18. Cooling Cures
By Tom Neale - Published December 16, 2004 - Viewed 983 times
1. If you’re stuck with compressors which use the “Old Stuff” such as R12, don’t dismay. Repairs aren’t necessarily as costly as some say. Refrigeration mechanics must be trained and licensed to use R 12, and the cost of the product is now prohibitive because of its adverse effect on the ozone layer. While an old R12 unit will mean you’re going to be paying more, perhaps you won’t need to pay as much as some mechanics will suggest. There are so called “drop in” products which will work on the old compressors and which aren’t very expensive. For example, R409A will normally work in the compressors which used R12. Taking out the old and putting in the new still requires the equipment and the knowledge, but you don’t have to pay the fortune for R12, nor do you necessarily have to get a new compressor or completely purge the old.
2. Often a compressor will stop because the refrigerant (I’ll use “refrigerant” to refer to what is commonly called “Freon,” which is a proprietary name and refers to a specific refrigerant) has gradually leaked out. Symptoms may seem to indicate a bad compressor because the unit will run and cool for awhile, and then cut off. The plates may get cold and show frost, although not as much as is normal. If the refrigerant has been gradually leaking over time, its pressure may have gotten just low enough so that, when it gets cold from the running of the compressor and thus contracts in volume, the resulting additional pressure drop will cause the internal pressure in the system to become so low that the system’s low pressure switch simply turns the compressor off.
3. In cases of slow loss of refrigerant, the first thing you can do is to carefully tighten all the compression fittings that you can identify. (Do this after the unit has reached ambient temperature and with the power off.) This often solves the problem of the leak. If that doesn’t work, make a solution of fresh water and dish washing soap and put it over the joints. If you see bubbling, you have a leak. This requires knowing the high pressure and suction sides, but that should be easy for a good refrigeration mechanic and shouldn’t take all day and certainly doesn’t require very expensive equipment. Also, if you find an oily film around a connection or joint, this may be the source of the leak, since the refrigerant normally contains oil for compressor lubrication.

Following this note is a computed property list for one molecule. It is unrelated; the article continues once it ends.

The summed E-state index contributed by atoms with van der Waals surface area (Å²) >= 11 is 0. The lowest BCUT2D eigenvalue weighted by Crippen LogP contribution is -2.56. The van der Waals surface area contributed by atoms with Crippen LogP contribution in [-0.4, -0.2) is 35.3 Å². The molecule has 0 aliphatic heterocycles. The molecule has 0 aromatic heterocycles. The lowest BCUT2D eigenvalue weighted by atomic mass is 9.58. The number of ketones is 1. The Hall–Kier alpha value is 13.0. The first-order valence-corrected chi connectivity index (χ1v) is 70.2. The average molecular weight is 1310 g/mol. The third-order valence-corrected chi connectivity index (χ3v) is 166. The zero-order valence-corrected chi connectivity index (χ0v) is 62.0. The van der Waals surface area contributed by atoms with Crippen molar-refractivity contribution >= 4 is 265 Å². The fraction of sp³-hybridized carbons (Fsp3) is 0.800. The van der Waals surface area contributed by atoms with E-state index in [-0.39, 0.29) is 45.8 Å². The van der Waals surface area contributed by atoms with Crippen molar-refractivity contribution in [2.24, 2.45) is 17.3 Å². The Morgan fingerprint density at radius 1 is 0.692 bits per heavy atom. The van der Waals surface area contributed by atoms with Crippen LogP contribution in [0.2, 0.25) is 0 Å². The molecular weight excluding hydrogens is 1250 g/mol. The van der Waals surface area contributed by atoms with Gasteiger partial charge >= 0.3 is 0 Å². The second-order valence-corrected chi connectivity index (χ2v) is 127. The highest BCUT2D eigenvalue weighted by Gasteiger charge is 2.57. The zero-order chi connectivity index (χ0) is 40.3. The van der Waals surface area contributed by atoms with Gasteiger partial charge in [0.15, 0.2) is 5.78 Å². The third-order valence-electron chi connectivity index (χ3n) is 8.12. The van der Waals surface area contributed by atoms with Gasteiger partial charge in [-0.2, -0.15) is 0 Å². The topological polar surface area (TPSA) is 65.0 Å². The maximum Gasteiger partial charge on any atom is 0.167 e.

4. When you buy, look for plug and play equipment. This type of gear is making things easier and easier. For example, the Raritan ice maker (609 825 4900 and 954 525 0378) that I mentioned has a plug and play control module to control the rather complex sequence of mechanical events that must occur when any ice maker dumps ice. This ease of “owner repair” is typical of many Raritan products. The Frigoboat, a refrigeration unit that can be installed in insulated ice boxes and which is imported by VecoNA (301 352 6962) is one of several brands sold today which come with the refrigerant included and which have quick connect fittings so that you can easily install it and “hook it up” yourself, connecting the condenser to the compressor when you’re ready. It’s also easy to replace refrigerant.
5. With the Frigoboat system and others, you can buy little cans of refrigerant and filling tubes from most auto parts stores, quite inexpensively, for refilling purposes. Usually they use R134A which is commonly used in car air conditioners. Carry a few cans and the tube with you and you can easily fix it should a leak occur. You don’t have to have gauges. BUT check with the manufacturer first, to be sure you know which port to use and how to determine when you’ve added enough refrigerant.
6. Whenever you add refrigerant to a compressor be sure you’re adding it to the correct port. If you add it to the high pressure side, you could cause the can to explode with devastating effects. Check with the manufacturer to be sure that you know which port to use.
7. Before you take a long cruise to remote areas, it’s worth the money to hire a good refrigeration mechanic and have him check out your system while you watch, and teach you about your system, telling you things that you can do yourself if something goes wrong and there’s no mechanic around.
8. In all cases, disconnect power source unless you must run the unit, and then be careful of dangerous electric shock.
9. I’m not a refrigeration mechanic and you should take these only as general comments about things that I’ve observed as a layman who’s had to deal with refrigeration gone bad while out cruising and who doesn’t like spitting cockroaches.
See more tips on www.tomneale.com
Copyright 2004-2005 Tom Neale
There are 0 blog comments.
Sorry there are no blog comments.
|Post Blog Comments|
Sorry but you must be logged in to submit comments.